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The First Meeting of the Open-ended Ad Hoc Working Group on Biosafety (BSWG-1) opened on Monday, 22 July 1996. Sarwono Kusmaatmadja, Indonesia’s Minister of Environment, in his capacity as President of COP-2 to the CBD, underscored that this meeting was not only an important step in the evolution of the CBD, but also the first major effort by the international community to address biosafety through a negotiating process. He noted that the CBD represents the appropriate forum for advancing both international law and cooperation in biosafety.

Svend Auken, Minister for Environment and Energy of Denmark, underscored his government’s long-standing commitment to the development of a biosafety protocol. He juxtaposed the positive potential with the uncertain risks of biotechnology in the areas of agriculture, health care and environment. Stating that “gene technology is not just an extension of traditional plant and animal breeding”, he cautioned against “arrogant ignorance” resulting in irreversible harmful effects on the environment and loss of public confidence. He noted that a biosafety protocol will need to contain trade-related measures that should not be overridden by the WTO.

Jorge Illueca, Assistant Executive Director for Environmental Management of UNEP, outlined the evolution of international discussions on biosafety as well as UNEP’s initiatives in this field, including: the development of International Technical Guidelines for Safety in Biotechnology; a series of regional meetings on the implementation of the guidelines and capacity building; an International Register on Biosafety; a UNEP/BioIndustry meeting as part of UNEP’s outreach initiatives towards key stakeholders in the field of biodiversity; and joint training programmes on biosafety with the UN Industrial Development Organisation (UNIDO) and UNIDO’s International Centres for Genetic Engineering and Biotechnology (ICGEB).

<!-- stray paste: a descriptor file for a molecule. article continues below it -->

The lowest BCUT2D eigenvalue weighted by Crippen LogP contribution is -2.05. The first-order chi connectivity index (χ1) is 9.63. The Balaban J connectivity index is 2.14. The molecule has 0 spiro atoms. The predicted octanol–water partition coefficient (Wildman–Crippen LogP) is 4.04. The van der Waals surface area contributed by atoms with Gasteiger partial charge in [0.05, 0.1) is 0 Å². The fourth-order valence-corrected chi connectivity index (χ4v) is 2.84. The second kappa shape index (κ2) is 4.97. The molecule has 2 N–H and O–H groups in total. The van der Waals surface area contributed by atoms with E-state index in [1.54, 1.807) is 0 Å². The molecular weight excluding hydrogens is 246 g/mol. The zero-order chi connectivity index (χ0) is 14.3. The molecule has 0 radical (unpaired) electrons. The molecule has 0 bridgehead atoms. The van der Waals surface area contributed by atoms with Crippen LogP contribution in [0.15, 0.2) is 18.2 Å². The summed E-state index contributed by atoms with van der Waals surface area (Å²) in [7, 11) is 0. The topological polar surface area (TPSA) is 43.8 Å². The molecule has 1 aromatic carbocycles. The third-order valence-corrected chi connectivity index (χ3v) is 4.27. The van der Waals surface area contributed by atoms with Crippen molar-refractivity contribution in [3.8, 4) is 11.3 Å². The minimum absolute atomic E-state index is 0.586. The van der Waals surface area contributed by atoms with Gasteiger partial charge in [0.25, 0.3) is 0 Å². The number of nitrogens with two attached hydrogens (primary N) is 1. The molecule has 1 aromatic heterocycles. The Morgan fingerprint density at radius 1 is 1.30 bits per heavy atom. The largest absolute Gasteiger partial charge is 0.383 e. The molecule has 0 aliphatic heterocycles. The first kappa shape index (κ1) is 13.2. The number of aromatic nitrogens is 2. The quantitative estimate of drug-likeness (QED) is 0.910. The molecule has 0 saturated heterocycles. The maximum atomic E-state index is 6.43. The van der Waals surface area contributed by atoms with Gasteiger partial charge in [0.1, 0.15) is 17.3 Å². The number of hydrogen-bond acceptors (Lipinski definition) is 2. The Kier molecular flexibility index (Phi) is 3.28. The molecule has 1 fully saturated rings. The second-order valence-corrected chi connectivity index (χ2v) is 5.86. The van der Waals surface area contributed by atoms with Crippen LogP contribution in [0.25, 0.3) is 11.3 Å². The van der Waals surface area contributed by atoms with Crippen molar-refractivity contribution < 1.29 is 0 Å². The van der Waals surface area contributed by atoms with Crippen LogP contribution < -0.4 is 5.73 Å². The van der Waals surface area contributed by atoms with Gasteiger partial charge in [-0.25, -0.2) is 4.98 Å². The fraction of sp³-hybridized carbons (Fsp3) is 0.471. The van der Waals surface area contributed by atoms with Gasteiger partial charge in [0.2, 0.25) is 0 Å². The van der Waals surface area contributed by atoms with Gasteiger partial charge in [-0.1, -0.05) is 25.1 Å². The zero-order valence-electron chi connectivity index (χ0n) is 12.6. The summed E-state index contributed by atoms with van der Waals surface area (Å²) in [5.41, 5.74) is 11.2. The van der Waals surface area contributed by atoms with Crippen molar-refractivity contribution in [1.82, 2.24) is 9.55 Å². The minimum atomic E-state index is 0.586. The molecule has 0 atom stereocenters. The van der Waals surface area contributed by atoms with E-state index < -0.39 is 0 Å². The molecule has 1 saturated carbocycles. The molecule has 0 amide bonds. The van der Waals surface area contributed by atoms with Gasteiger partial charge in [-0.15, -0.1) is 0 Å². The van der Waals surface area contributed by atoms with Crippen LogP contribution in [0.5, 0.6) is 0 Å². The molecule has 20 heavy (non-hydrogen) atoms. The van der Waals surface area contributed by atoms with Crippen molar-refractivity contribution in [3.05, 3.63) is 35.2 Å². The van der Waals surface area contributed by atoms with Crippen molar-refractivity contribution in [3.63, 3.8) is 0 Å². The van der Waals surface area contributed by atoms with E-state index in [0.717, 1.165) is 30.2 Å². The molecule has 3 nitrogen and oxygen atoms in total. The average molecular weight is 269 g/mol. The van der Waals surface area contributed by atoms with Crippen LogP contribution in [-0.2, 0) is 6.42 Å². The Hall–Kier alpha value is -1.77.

Calestous Juma, Executive Secretary of the CBD, provided a progress report on the establishment of the Secretariat in Montreal and expressed his appreciation to the Government of Canada for its support. He noted that this meeting of the BSWG indicated that the Secretariat was fully functioning, and pledged to mobilize the best scientific and technical competence. He outlined cooperative efforts with other international institutions and biodiversity-related conventions. Highlighting the enormity of the task of administering the CBD, he called on Parties to offer their support.

Peter Schei (Norway), Co-Chair of the COP’s Subsidiary Body on Scientific, Technical and Technological Advice (SBSTTA), summarized the recent Conference on Alien Species held in Trondheim, Norway, from 1-5 July 1996, in cooperation with UNESCO, UNEP and the IUCN. The Conference covered both accidental introduction of alien species (through international transport, trade and tourism) and deliberate introductions (through agriculture, forestry and fisheries), both of which were identified as serious global threats to biodiversity.

Kalemani Mulongoy of the International Academy for the Environment summarized a workshop held in Aarhus immediately prior to BSWG-1 from 19-20 July 1996 on “Transboundary Movement of LMOs Resulting from Biotechnology: Issues and Opportunities for Policy-Makers”. The threefold purpose of this workshop was to: enhance awareness of the biosafety issue; share experiences and information to facilitate implementation of the UNEP International Guidelines for Biosafety; and share information for the work of BSWG-1.

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